In July 2021, the United States government returned more than 17,000 artifacts of cultural significance to the Iraqi people. The move is symbolic of improving diplomatic relations between the U.S. and Iraq. Moreover, it brings a major benefit to those living within Iraq. The move is aiding an emerging tourism industry and is providing jobs for Iraqi citizens. In this way, the return of plundered artifacts and the growth of a national and cultural identity works to alleviate poverty. This is most welcome because Iraqi citizens in poverty endure poor living conditions, environmental disasters such as drought and significant instability from war and conflict between extremist groups.
Conflict, Displacement and Unemployment
The instability from war decimates ways of life and economic standings. In 2019, more than 2 million Iraqi people remained displaced within the country’s borders. In addition, the unemployment rate in 2020 was 13.74% significantly higher than a low of 7.97% in 2012. Without formal settlement and repeated conflict in the country, formal employment and the alleviation of poverty is difficult.
The extremist groups within Iraq’s borders and the physical destruction of culturally significant sites largely affect the country’s culture. Specifically, the Islamic State (ISIS) was responsible for destroying and looting historical sites that are thousands of years old. These losses were about more than just physical locations.
How ISIS Uses Artifacts as Pawns and Funds Vehicles
Historical and cultural sites are a major draw for those to whose culture they belong. They also attract those seeking to learn more about the culture. Iraq is home to six official UNESCO World Heritage Sites and 13 tentative heritage sites. The existence of ancient sites in Iraq attracts visitors from across the globe. Even when conflict led to fluctuations in tourist numbers, the industry still attracted 892,000 visitors in 2019. That is how cultural tourism has proven to be a beneficial tool to alleviating poverty in the region. However, the wide draw and attention to heritage sites also attract a more lucrative and sinister clientele.
Extremist groups such as Al Qaeda and ISIS use heritage sites as leverage. Under conflict, groups may plunder and steal from countless artifacts. In other words, conflict scenarios often involve the use of ancient artifacts as pawns. Terror groups, aside from destroying ancient sites, sell antiquities to fund their operations. This in turn affects poverty alleviation efforts because it reduces the ability to benefit from tourism. In the wake of the return of stolen artifacts, Iraq is seeking to grow the tourist section of its economy.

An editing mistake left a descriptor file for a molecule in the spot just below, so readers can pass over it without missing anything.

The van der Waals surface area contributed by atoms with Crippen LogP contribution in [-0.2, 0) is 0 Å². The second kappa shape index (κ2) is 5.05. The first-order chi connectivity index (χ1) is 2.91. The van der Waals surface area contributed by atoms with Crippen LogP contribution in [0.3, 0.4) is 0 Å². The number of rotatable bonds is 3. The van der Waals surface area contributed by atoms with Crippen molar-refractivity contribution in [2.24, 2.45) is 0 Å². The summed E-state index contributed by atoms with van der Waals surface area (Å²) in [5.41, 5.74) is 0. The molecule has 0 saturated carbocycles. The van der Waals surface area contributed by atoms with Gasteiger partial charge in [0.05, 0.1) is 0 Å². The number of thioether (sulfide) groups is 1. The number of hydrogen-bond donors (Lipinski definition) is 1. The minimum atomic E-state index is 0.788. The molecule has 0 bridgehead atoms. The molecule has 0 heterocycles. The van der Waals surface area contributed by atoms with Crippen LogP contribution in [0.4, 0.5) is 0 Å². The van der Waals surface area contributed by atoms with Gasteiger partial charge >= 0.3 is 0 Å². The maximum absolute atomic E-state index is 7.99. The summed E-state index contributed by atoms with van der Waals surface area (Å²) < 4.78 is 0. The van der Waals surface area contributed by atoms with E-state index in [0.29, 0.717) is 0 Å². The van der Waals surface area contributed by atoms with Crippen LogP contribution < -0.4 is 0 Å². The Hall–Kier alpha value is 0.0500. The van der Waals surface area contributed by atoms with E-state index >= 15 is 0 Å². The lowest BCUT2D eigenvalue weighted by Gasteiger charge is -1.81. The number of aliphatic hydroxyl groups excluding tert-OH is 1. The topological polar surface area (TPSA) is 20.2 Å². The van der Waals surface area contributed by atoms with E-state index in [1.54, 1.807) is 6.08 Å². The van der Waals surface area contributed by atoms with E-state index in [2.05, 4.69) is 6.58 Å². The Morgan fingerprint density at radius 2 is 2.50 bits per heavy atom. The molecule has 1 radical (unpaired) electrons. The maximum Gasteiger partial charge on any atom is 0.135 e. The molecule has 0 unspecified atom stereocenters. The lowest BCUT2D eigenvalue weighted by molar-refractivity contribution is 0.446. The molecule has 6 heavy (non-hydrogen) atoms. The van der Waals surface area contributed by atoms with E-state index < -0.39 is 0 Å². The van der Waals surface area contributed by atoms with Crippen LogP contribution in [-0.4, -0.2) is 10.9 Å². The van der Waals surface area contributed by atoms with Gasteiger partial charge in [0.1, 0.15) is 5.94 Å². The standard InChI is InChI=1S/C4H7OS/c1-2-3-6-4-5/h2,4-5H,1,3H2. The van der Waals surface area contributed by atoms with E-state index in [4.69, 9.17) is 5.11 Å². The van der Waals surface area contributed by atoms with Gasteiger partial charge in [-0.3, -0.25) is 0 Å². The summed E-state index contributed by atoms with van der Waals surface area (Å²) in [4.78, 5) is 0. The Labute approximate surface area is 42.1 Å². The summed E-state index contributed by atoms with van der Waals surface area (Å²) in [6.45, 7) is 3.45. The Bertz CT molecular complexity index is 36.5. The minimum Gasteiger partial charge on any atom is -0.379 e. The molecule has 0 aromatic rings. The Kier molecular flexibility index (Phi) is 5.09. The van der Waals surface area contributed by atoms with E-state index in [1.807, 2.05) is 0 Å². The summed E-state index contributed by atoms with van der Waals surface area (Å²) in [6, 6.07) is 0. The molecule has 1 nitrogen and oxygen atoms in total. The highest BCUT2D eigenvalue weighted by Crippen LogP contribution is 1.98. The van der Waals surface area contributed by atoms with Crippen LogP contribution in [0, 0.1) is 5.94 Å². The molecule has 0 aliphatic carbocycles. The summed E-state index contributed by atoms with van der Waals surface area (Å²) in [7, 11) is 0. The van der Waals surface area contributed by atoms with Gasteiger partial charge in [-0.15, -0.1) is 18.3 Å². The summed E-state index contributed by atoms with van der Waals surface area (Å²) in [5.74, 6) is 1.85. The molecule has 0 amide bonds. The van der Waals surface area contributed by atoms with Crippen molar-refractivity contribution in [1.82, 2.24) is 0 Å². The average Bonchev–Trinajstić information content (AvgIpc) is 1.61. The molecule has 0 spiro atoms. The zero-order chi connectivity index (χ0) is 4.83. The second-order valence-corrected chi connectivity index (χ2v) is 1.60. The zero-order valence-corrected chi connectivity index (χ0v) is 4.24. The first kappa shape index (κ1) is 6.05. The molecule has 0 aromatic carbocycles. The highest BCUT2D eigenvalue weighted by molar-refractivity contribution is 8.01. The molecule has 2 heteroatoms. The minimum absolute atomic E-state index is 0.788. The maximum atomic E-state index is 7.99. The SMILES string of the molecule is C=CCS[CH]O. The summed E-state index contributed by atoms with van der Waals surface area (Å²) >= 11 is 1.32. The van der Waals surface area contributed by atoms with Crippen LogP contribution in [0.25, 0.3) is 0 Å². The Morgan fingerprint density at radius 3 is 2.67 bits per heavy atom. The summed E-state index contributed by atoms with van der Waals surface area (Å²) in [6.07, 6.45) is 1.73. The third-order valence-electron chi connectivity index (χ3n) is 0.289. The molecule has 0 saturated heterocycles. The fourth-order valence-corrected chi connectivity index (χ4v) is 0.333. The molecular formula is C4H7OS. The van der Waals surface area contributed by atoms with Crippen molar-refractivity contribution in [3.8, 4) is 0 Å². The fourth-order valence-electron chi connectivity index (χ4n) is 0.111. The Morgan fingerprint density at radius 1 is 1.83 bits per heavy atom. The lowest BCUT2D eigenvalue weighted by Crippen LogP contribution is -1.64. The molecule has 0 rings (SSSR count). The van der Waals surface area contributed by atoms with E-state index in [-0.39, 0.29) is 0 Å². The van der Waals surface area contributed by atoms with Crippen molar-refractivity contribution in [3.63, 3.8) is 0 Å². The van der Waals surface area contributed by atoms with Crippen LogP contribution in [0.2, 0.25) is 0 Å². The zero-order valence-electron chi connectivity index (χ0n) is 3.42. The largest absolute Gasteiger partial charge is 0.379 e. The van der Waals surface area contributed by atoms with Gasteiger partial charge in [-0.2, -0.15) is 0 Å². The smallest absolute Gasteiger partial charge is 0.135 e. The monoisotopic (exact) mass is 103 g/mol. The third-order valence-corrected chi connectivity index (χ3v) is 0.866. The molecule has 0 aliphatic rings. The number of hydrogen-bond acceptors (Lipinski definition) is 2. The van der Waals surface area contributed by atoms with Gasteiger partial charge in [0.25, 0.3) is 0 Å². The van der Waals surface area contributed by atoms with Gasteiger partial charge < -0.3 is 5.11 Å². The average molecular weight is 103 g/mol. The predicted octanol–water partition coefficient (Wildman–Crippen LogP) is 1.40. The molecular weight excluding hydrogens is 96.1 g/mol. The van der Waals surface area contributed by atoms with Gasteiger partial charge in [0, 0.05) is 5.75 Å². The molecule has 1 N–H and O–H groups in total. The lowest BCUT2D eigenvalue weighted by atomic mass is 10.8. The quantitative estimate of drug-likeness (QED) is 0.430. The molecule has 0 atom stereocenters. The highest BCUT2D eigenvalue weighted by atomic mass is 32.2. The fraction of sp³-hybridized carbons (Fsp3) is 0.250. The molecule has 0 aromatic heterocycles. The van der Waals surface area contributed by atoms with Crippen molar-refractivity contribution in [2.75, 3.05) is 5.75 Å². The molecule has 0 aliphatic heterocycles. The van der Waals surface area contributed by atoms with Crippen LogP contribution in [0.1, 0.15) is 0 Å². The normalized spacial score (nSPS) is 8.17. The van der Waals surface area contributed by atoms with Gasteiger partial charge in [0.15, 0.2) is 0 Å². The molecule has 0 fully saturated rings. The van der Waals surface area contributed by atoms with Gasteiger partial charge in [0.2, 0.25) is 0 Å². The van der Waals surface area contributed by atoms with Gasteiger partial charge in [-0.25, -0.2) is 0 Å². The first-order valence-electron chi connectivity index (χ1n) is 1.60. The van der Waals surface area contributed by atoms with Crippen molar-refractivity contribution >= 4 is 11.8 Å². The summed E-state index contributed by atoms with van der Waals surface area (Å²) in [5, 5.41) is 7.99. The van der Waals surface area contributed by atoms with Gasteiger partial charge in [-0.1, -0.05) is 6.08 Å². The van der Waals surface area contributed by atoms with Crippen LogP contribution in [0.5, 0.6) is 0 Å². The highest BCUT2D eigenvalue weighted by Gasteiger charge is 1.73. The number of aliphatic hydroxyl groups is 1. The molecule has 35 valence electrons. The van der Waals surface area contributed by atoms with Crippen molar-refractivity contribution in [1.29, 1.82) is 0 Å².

The Plundered Artifacts
The return of plundered artifacts to Iraq included thousands of Mesopotamian seals and tablets. It included pieces from Hobby Lobby that the United States Department of Justice fined $3 million for its poor policy regarding antiquity acquisition. It also included 5,000 artifacts that Cornell University had received in 2000 from a private collector. The Cornell artifacts featured pieces from Garsana, a Sumerian city that was previously unknown.
National Image: From War-Torn to Culturally Tied
Artifacts serve as a reminder of the seeds of culture. In Iraq, a sense of national identity is necessary to rebuild the nation. Having artifacts to point to where the nation has originated serves the purpose to grow a national sense of connectedness to the past. The artifacts returned in 2021 serve as a testament to the history of the Iraqi people and may empower citizens to work towards a stronger future.
As Iraqi Minister of Culture, Tourism and Antiquities Hassan Nadhem said, the return of plundered artifacts, “restores not just the tablets, but the confidence of the Iraqi people by enhancing and supporting the Iraqi identity in these difficult times.”
– Harrison Vogt
Photo: Wikipedia Commons